Playing with our Three-Year-Old

Hello! Our three and a quarter year old does not go to daycare and has only been with family. She has always enjoyed both playing with us and playing on her own. Recently we have found that she is asking us to play with her more and more. Sometimes the request sounds more like an order, “do a puppet show, mama”, and this many times a day. We are often unable to meet her requests, and find ourselves saying no to her. We also have a ten month old baby, whom she absolutely adores, if that is helpful information. You once did a teleclass on “how not to be your child’s play slave”, so we thought you may have some insight to share! Thank you kindly, Anna PS: Please do not use my family name in your reply, or on the website. Thanks!

Dear Anna,

It sounds to me like you have become your daughter’s entertainer. Whether a live show or a TV, a child can become dependent and passive. Puppet show is wonderful when it is created by the child. I suggest that you be the audience, and let your daughter do the puppet show. If she is not interested, maybe let go of puppet shows for now. 

Another way a child can become dependent on adults for play is when you become her playmate. I have not yet met a mother who loves to be the pony in her child’s story, or be the pretend ghost or fairy. Most of us don’t enjoy playing such children’s games. Be authentic; choose activities you actually enjoy, and let her lead the way. She can play imaginary games by herself or with another child.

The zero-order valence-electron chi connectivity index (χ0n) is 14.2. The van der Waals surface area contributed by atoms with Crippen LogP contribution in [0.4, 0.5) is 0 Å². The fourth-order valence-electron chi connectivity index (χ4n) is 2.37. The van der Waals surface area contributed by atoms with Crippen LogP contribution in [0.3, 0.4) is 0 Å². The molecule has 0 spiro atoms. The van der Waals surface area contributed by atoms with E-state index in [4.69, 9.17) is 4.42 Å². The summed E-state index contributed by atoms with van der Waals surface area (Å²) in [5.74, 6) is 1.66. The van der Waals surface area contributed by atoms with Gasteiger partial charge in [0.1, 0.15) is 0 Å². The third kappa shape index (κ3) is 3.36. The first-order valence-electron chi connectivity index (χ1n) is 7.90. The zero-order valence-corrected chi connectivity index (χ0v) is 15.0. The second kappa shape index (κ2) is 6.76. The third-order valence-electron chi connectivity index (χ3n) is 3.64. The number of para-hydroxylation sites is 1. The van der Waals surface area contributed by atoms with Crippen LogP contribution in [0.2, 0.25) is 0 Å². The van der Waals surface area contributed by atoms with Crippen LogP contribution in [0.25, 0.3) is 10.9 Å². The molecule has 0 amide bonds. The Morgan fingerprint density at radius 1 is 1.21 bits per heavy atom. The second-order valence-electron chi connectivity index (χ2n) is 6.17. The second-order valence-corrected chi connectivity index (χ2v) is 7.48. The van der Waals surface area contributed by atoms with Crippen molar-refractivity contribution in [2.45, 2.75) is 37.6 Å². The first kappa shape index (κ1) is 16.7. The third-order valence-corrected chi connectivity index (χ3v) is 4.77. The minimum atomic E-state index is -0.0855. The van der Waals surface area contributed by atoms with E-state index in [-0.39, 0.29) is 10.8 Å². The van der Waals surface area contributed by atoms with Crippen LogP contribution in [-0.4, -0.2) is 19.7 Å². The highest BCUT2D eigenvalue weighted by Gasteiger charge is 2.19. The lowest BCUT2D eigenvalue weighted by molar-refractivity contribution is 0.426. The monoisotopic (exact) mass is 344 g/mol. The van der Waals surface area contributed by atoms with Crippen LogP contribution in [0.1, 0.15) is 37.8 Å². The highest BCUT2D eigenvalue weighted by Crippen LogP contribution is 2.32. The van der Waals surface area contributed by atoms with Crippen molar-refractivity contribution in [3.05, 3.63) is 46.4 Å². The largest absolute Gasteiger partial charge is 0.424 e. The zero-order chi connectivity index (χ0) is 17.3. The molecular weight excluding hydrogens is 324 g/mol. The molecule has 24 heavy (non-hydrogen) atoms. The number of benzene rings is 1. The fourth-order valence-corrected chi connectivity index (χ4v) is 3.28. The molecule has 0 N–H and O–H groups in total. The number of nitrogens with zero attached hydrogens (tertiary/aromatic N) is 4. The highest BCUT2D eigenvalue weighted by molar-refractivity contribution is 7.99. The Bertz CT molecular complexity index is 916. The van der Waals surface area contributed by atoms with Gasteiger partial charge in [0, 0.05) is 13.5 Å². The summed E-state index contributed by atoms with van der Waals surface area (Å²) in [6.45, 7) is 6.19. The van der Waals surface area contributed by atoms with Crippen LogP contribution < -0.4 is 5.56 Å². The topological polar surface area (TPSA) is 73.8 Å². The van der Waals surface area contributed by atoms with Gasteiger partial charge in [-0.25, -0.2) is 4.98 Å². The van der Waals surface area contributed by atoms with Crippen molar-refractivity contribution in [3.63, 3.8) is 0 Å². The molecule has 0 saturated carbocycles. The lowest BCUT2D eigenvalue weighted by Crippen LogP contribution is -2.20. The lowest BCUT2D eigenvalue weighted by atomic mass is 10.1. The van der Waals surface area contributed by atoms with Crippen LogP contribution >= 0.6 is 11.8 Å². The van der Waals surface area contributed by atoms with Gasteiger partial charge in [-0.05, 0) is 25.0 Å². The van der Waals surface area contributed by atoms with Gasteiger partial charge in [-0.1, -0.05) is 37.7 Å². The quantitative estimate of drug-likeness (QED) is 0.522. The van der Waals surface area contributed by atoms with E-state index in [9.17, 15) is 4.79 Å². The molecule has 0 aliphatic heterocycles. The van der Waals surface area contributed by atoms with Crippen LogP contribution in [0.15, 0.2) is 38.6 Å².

For example, I always enjoyed reading books to my children, playing ball, going for walks, dancing, playing music or, at later ages, playing some board games. In terms of entertainment, the children always did the show and we were the audience. They danced, acted and played music. Another way I provided attention was to watch them play. I would sit outside while a child was playing in the sand or inside while he was doing art or building from blocks. I would usually do some reading and writing while responding to, “watch me mom,” with the attention the child needed.

Think of what it is you do enjoy doing with your daughter and tell her the truth, “I don’t like playing pretend games, but I love reading to you and watching you dance.” In addition, cultivate doing things side by side. You can plant flowers while she digs in the sand next to you or, you make a salad while she paints at the kitchen table. Make sure to make these experiences short enough that she enjoys herself to the end.

Another reason a child would need you as a play mate all the time is when she has a sense that you would rather not play with her. Too many, “Just a minute,” “a little later,” and “let me just finish this…” leave the child yearning for you and feeling like she never gets enough attention. Make sure your time together is satisfying, focused and without interruptions, as much as possible. When she is done playing by herself, don’t try to fit in just another chore, keeping her anxiously waiting. If she interrupts you, be willing to stop your activity and show your delight in doing something you both enjoy. 

Keep in mind that in just a few years you will be pleading with your child to spend some time with you. Enjoy the years that she is the one asking for it.

Warmly,  Naomi Aldort,


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